CNN’s Dr. Sanjay Gupta Gets H1N1
How Was His Illness Treated?
Before I delve into that, it’s important to get some clarity about H1N1.
The term “Swine Flu” is inaccurate, as the strain of flu that might become a pandemic, is made up of several different components: swine is one, but also contained in the mix are avian strains.
The effect of H1N1 on a healthy human adult body is similar to the impact of a serious bout of the more familiar varieties of flu, as in the flu that seems to come knocking on your door each year.
In describing his H1N1 ordeal, Dr. Gupta says that he rarely gets sick, and yet he succumbed to this particular flu, H1N1, and in a place where, apparently, there was no H1N1-specific inoculations. So doctors there treated him like almost any other flu patient: Tylenol and a sinus decongestant.
“Huh, that’s all”, you say. Well, I said like “almost” any person with the flu because Dr. Gupta and his camera man got quite a bit more attention — they were also given IV fluids “given our inability to keep anything done”, he says. If you’re at home and contract H1N1, even if healthy, this might become an issue.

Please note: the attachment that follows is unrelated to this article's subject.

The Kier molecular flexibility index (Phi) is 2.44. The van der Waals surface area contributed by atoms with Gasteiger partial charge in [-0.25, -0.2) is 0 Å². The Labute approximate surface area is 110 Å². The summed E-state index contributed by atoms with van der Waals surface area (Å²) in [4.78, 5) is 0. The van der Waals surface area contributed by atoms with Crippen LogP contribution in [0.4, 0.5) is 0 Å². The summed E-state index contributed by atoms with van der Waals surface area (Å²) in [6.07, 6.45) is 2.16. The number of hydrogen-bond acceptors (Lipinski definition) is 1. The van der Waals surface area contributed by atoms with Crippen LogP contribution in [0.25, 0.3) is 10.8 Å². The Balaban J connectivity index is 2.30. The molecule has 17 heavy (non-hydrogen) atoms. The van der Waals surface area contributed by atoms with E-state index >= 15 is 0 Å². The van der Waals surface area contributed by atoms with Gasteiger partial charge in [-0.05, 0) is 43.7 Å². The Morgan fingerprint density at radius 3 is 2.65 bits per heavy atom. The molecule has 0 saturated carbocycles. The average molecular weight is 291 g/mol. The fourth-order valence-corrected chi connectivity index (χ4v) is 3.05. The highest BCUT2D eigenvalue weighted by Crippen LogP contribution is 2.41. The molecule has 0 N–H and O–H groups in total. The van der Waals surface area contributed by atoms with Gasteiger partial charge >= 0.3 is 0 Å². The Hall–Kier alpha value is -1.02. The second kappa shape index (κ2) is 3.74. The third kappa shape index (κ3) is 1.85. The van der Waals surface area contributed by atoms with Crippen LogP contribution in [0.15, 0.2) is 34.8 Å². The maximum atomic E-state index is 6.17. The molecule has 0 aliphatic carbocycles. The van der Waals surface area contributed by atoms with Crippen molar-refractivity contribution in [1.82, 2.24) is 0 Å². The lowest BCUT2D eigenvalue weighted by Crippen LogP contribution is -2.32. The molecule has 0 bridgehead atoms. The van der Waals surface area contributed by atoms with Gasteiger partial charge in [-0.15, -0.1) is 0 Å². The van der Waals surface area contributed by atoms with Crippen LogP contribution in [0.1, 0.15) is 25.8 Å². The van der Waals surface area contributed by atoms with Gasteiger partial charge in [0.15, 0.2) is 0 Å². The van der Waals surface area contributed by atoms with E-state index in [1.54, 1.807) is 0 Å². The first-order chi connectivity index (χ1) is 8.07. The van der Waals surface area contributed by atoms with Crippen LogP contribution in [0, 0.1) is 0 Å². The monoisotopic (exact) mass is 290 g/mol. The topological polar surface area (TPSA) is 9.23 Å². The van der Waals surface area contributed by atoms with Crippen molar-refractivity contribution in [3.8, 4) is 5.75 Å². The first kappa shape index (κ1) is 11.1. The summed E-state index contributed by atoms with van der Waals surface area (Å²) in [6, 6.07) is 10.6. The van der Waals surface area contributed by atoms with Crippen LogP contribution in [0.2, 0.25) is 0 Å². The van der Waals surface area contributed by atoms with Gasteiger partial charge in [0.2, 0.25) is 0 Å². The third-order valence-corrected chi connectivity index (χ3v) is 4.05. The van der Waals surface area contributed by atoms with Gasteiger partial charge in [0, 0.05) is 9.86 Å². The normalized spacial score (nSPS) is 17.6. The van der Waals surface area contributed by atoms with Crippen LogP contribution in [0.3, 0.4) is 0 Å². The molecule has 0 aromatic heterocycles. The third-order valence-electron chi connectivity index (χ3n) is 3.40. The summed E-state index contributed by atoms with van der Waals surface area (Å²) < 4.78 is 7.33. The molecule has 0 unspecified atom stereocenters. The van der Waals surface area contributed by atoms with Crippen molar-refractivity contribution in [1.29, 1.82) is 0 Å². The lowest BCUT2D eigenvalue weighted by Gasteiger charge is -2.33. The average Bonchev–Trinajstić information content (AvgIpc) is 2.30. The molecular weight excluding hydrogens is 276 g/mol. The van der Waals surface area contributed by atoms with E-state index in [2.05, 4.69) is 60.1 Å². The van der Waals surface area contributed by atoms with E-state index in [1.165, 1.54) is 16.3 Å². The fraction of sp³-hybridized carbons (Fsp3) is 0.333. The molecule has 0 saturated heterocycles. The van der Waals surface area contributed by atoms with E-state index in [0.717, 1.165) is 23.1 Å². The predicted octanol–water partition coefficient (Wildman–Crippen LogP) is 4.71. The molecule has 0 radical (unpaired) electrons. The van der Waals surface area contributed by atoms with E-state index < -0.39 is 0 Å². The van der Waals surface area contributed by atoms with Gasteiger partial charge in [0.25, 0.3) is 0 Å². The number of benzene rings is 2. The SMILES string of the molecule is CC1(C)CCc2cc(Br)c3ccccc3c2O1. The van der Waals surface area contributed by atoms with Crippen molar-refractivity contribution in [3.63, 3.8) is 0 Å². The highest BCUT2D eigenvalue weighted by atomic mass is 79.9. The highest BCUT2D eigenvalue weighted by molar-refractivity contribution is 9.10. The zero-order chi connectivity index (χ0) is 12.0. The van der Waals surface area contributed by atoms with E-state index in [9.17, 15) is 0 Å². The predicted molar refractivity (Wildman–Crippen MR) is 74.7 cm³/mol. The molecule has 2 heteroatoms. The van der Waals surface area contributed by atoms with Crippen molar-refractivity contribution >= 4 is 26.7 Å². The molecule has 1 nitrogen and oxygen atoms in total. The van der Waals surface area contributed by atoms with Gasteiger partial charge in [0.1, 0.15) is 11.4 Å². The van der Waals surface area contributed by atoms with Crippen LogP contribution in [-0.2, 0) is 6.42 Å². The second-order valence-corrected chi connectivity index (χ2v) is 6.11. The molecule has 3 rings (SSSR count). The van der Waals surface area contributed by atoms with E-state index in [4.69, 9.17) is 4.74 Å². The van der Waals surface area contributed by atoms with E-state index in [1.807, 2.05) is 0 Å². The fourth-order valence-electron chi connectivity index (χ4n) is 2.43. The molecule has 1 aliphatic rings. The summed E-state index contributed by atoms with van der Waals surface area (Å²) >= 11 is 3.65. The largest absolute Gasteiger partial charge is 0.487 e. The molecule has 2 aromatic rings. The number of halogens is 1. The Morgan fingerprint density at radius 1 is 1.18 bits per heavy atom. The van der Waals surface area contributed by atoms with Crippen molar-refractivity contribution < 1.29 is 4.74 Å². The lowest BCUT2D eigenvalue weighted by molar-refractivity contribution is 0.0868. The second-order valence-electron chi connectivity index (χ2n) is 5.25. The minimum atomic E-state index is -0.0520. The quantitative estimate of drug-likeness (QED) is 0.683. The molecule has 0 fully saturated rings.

So, given the World Health Organizations expectation of millions of infections this Fall and Winter, what should you do?
I’ve posted about the advice of Dr. Weil’s and others here. What you should do is a function of who you are, as your age and health are important considerations. Certainly, you can start now to build up your resistance with supplements for the immune system and various antioxidants. And if you hear that knock at the door, even faintly, I encourage you to take New Chapter’s Host Defense.
This is precisely what I’m doing. Come early Spring, let’s compare notes.